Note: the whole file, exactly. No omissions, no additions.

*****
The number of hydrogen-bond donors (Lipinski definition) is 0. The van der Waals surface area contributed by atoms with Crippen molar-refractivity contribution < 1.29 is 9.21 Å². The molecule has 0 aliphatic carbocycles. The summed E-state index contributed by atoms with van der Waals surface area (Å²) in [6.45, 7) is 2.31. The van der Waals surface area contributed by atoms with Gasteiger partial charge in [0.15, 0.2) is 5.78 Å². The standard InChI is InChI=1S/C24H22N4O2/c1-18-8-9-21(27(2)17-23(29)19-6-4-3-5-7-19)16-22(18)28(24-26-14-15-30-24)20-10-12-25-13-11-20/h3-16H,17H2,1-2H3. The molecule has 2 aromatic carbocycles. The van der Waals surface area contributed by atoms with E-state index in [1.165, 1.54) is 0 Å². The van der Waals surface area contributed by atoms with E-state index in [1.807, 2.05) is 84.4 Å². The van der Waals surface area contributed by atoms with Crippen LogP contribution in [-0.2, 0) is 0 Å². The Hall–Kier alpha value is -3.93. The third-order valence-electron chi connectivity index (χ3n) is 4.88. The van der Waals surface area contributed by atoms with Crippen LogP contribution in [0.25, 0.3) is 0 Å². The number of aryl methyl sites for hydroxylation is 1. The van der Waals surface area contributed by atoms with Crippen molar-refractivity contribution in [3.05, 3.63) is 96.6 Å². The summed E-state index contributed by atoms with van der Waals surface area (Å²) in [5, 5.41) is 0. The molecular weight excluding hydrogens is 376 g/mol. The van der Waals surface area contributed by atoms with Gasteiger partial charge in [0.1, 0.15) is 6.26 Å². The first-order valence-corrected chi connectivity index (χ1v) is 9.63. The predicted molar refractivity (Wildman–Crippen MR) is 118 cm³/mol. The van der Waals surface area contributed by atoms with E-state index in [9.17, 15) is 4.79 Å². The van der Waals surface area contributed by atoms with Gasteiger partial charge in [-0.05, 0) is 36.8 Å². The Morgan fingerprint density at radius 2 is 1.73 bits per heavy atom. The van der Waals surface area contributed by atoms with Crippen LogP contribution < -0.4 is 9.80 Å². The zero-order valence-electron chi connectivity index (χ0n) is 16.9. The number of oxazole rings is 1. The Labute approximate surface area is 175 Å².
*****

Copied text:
The number of hydrogen-bond donors (Lipinski definition) is 0. The van der Waals surface area contributed by atoms with Crippen molar-refractivity contribution < 1.29 is 9.21 Å². The molecule has 0 aliphatic carbocycles. The summed E-state index contributed by atoms with van der Waals surface area (Å²) in [6.45, 7) is 2.31. The van der Waals surface area contributed by atoms with Gasteiger partial charge in [0.15, 0.2) is 5.78 Å². The standard InChI is InChI=1S/C24H22N4O2/c1-18-8-9-21(27(2)17-23(29)19-6-4-3-5-7-19)16-22(18)28(24-26-14-15-30-24)20-10-12-25-13-11-20/h3-16H,17H2,1-2H3. The molecule has 2 aromatic carbocycles. The van der Waals surface area contributed by atoms with E-state index in [1.165, 1.54) is 0 Å². The van der Waals surface area contributed by atoms with E-state index in [1.807, 2.05) is 84.4 Å². The van der Waals surface area contributed by atoms with Crippen LogP contribution in [-0.2, 0) is 0 Å². The Hall–Kier alpha value is -3.93. The third-order valence-electron chi connectivity index (χ3n) is 4.88. The van der Waals surface area contributed by atoms with Crippen LogP contribution in [0.25, 0.3) is 0 Å². The number of aryl methyl sites for hydroxylation is 1. The van der Waals surface area contributed by atoms with Crippen molar-refractivity contribution in [3.05, 3.63) is 96.6 Å². The summed E-state index contributed by atoms with van der Waals surface area (Å²) in [5, 5.41) is 0. The molecular weight excluding hydrogens is 376 g/mol. The van der Waals surface area contributed by atoms with Gasteiger partial charge in [0.1, 0.15) is 6.26 Å². The first-order valence-corrected chi connectivity index (χ1v) is 9.63. The predicted molar refractivity (Wildman–Crippen MR) is 118 cm³/mol. The van der Waals surface area contributed by atoms with E-state index in [9.17, 15) is 4.79 Å². The van der Waals surface area contributed by atoms with Gasteiger partial charge in [-0.05, 0) is 36.8 Å². The Morgan fingerprint density at radius 2 is 1.73 bits per heavy atom. The van der Waals surface area contributed by atoms with Crippen LogP contribution < -0.4 is 9.80 Å². The zero-order valence-electron chi connectivity index (χ0n) is 16.9. The number of oxazole rings is 1. The Labute approximate surface area is 175 Å².